The Daily Heller: Fantagraphics Adds a Torch of Freedom

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When an "old friend," in this case a book publisher, changes its business identity, you have to wonder: Why? So I asked Jacob Covey, art director of Fantagraphics Books and proprietor of his own studio, the following:

Fantagaphics Books has been such a recognizable brand for so long. Its logo fit its product. Now that comics and graphic novels, as well as comic histories, have become bonafide disciplines, is the concept to take Fantagaphics to the next level of publishing? While I don't mean this as an insult, your "torch of freedom" reminds me of the way Google has elevated its brand from a hipster data platform to a major communications company.

You're exactly right about the intention behind the new logo. Fantagraphics has always prided itself on an unbranded fluidity where the only voice that matters is that of our artists, but that also creates an invisibility in the contemporary brand-driven landscape. After four decades of elevating the artform, we've earned the gravitas to put our seal of approval on every book we publish by way of this new logomark.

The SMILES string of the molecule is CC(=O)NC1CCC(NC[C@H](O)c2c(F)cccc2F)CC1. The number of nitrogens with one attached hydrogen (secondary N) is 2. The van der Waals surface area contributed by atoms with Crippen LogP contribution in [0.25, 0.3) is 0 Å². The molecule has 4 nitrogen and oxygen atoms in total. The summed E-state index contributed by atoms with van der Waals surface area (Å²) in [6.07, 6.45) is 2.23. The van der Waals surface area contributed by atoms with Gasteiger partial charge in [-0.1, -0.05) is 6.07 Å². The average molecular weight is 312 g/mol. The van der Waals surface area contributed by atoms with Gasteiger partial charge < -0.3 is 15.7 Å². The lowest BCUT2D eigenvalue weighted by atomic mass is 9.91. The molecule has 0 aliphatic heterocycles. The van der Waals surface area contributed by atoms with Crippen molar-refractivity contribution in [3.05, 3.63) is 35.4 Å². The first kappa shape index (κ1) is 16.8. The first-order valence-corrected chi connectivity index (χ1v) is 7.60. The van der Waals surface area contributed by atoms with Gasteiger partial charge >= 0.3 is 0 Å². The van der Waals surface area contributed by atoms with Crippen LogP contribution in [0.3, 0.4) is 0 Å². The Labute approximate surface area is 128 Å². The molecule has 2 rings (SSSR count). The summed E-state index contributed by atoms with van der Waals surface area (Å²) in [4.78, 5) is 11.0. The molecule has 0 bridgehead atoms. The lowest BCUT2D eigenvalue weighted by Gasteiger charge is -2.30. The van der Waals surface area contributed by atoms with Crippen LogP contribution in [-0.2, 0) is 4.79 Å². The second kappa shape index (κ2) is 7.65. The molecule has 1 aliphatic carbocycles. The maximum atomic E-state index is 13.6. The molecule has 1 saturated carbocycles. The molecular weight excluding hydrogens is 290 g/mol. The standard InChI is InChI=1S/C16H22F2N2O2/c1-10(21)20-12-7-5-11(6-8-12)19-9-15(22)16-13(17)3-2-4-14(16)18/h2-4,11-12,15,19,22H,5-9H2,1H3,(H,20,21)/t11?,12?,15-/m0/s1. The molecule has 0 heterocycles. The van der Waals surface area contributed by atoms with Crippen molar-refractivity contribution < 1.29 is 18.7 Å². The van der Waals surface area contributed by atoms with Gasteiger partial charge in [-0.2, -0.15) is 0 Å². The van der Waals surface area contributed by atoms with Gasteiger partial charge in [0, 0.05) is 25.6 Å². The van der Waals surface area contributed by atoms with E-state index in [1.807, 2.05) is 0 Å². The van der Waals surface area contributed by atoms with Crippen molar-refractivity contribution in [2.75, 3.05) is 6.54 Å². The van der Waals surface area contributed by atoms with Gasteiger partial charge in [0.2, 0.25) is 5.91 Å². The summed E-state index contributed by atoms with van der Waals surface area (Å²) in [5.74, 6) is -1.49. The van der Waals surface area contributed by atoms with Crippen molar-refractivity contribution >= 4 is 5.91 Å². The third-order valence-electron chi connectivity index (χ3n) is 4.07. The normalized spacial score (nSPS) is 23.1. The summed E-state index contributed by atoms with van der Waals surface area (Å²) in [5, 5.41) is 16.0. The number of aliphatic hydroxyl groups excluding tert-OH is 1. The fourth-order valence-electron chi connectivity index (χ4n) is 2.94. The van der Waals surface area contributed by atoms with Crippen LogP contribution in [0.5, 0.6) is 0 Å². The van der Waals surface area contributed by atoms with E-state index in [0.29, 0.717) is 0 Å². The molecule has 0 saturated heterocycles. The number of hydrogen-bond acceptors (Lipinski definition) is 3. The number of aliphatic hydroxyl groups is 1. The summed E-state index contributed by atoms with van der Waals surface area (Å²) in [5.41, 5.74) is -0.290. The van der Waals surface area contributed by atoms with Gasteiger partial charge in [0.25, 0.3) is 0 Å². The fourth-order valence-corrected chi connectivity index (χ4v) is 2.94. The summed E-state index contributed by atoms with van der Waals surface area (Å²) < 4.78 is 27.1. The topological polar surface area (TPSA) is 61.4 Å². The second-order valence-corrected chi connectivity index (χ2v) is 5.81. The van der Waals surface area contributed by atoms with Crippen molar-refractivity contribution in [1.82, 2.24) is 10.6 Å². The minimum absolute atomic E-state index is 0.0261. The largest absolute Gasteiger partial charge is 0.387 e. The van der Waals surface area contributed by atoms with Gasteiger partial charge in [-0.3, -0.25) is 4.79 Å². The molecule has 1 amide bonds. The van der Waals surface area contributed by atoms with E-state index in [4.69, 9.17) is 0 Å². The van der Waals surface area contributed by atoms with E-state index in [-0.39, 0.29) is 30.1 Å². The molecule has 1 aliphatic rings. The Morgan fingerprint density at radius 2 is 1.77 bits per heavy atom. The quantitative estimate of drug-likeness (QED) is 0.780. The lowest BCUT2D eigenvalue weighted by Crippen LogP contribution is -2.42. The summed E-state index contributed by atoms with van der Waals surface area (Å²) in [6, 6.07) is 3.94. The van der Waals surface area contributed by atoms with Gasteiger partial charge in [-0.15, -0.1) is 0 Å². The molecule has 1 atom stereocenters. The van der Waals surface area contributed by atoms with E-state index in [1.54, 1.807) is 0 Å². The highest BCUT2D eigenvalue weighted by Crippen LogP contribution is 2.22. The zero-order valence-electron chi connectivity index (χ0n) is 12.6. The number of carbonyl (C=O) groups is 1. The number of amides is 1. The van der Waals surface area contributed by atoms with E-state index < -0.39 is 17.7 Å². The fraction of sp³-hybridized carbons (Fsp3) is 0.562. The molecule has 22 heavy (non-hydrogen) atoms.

While publisher Gary Groth is proud to be "Fantagraphics Books," that full name is a little dusty sounding and limiting—it feels like the fanboy origins we come from but belies our status as pioneering curators of the comics medium. The new logo owns this weird, unwieldy word "Fantagraphics" (sans "Books") and leaves the door open to whatever else Fantagraphics may become in the ever-changing multimedia world, free of preconceptions. Single, strong words carry a power that doesn't need to be qualified.

Previous mark

The classic horizontal bar logo was familiar but wildly impractical and dated. The new logo focuses on a rallying icon—the Legacy Torch. We are the torchbearers of art and literary comics, the guiding light through vapid commercialism, and we want to own that so others can look at our books, see the flaming nib and know this is a book that's been labored over from inception through production. The mark is a signifier of pure craft, plus it's something a next-generation cartoonist might actually want tattooed on the inside of their eyelids to stay motivated.